You don’t have to be an economist to see that jobs that were once done by human beings are being rapidly replaced by technology. This replacement of human beings in the labor force has been on the rise since the industrial revolution. Philosophers, economists, demographers and social scientists have debated how this will impact lower skilled workers for at least the past 80 years.
In a 2013 study, Oxford professors Frey and Osborne studied 702 professions in the U.S. economy to see how many would be susceptible to what they classified as “computerisation.” Their definition of computerisation (or computerization for all of you North Americans) is the increasing prevalence of Machine Learning and Mobile Robotics. These technologies, they argue, are replacing jobs that once only human beings could do. What’s fascinating about their study is that it is not limited to “low skill workers.” Instead, it reveals that even higher skill professions need be on the lookout for replacement of their once irreplaceable skills.
So how do real estate agents stack up? While the study does not call out real estate agents by name, there are some great insights into how agents will need to evolve in order to avoid the fate of computerization.
The study breaks down the dispensability of professions (my term) into three skill-attribute categories: Social Intelligence, Creativity and Perception/Manipulation. Every profession can be ranked along a spectrum of high to low for each of these three categories.
For example, on the low side of the social intelligence spectrum, you would place the profession of someone who washed dishes to earn their way through school. It requires low social interaction, few social variables to worry about and thus very easily replaced by a robot. In the middle of this spectrum you might have an event planner who will require far more interaction with people and a deeper understanding of social behavior. A decent planner is tough to replace with a computer program, though much could be automated and where a once larger team was once needed to plan an event, fewer people are needed today. On the highest end of the spectrum you might place a public relations officer for a political campaign who has to balance the myriad number and variety of requests for a candidate’s thoughts on issues, clarification of these opinions, relationships with the press, etc. This is a profession that requires the utmost social intelligence and which would crash and burn in computerized hands.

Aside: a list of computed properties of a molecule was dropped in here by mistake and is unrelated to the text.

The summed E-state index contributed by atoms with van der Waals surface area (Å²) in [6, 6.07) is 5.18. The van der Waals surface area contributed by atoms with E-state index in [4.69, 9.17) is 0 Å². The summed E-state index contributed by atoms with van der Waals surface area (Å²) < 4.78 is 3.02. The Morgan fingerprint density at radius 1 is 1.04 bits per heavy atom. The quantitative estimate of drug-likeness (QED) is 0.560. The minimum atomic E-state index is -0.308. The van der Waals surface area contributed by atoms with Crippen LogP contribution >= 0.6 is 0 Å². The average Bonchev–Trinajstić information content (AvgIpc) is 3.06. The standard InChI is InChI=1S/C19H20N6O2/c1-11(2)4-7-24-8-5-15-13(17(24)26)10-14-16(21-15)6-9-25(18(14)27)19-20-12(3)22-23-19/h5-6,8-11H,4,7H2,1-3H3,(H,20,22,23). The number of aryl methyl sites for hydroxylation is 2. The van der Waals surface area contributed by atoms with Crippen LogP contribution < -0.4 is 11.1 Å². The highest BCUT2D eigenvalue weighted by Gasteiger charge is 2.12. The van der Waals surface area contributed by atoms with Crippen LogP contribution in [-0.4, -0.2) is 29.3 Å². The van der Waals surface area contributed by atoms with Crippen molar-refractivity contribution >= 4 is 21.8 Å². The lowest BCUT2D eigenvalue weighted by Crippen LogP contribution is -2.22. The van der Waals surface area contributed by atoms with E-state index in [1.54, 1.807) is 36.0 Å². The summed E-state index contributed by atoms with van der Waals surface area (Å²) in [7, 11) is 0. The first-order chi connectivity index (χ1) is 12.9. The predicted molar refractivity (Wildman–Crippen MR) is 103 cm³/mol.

The question for any profession, then, is how much does what I do resemble washing dishes and how much does it resemble more irreplaceable activities. If you had a person record your activity today, how many hours of tough-to-automate highly valuable activities would they find?
Do you want to be irreplaceable? Using the three spectrums from the Oxford study, here’s an exercise that will allow you to gauge the indispensability of your Marketing and Lead Generation efforts. A printable pdf version is available here.